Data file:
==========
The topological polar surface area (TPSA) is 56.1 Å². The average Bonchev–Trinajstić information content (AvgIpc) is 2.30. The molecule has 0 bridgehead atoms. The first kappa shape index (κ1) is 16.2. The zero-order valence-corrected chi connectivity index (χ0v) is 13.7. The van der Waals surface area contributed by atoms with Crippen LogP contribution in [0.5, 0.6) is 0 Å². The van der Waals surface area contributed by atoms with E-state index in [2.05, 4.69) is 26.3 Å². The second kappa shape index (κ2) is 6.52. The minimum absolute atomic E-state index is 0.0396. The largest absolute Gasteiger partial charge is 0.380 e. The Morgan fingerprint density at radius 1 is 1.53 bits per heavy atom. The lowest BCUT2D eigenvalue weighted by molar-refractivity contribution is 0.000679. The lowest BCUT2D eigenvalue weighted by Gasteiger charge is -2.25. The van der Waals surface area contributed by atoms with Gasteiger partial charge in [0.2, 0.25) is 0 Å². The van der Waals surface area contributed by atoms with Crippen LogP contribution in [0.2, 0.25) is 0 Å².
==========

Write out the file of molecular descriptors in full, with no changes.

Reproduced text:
The topological polar surface area (TPSA) is 56.1 Å². The average Bonchev–Trinajstić information content (AvgIpc) is 2.30. The molecule has 0 bridgehead atoms. The first kappa shape index (κ1) is 16.2. The zero-order valence-corrected chi connectivity index (χ0v) is 13.7. The van der Waals surface area contributed by atoms with Crippen LogP contribution in [0.5, 0.6) is 0 Å². The van der Waals surface area contributed by atoms with E-state index in [2.05, 4.69) is 26.3 Å². The second kappa shape index (κ2) is 6.52. The minimum absolute atomic E-state index is 0.0396. The largest absolute Gasteiger partial charge is 0.380 e. The Morgan fingerprint density at radius 1 is 1.53 bits per heavy atom. The lowest BCUT2D eigenvalue weighted by molar-refractivity contribution is 0.000679. The lowest BCUT2D eigenvalue weighted by Gasteiger charge is -2.25. The van der Waals surface area contributed by atoms with Gasteiger partial charge in [0.2, 0.25) is 0 Å². The van der Waals surface area contributed by atoms with Crippen LogP contribution in [0.2, 0.25) is 0 Å².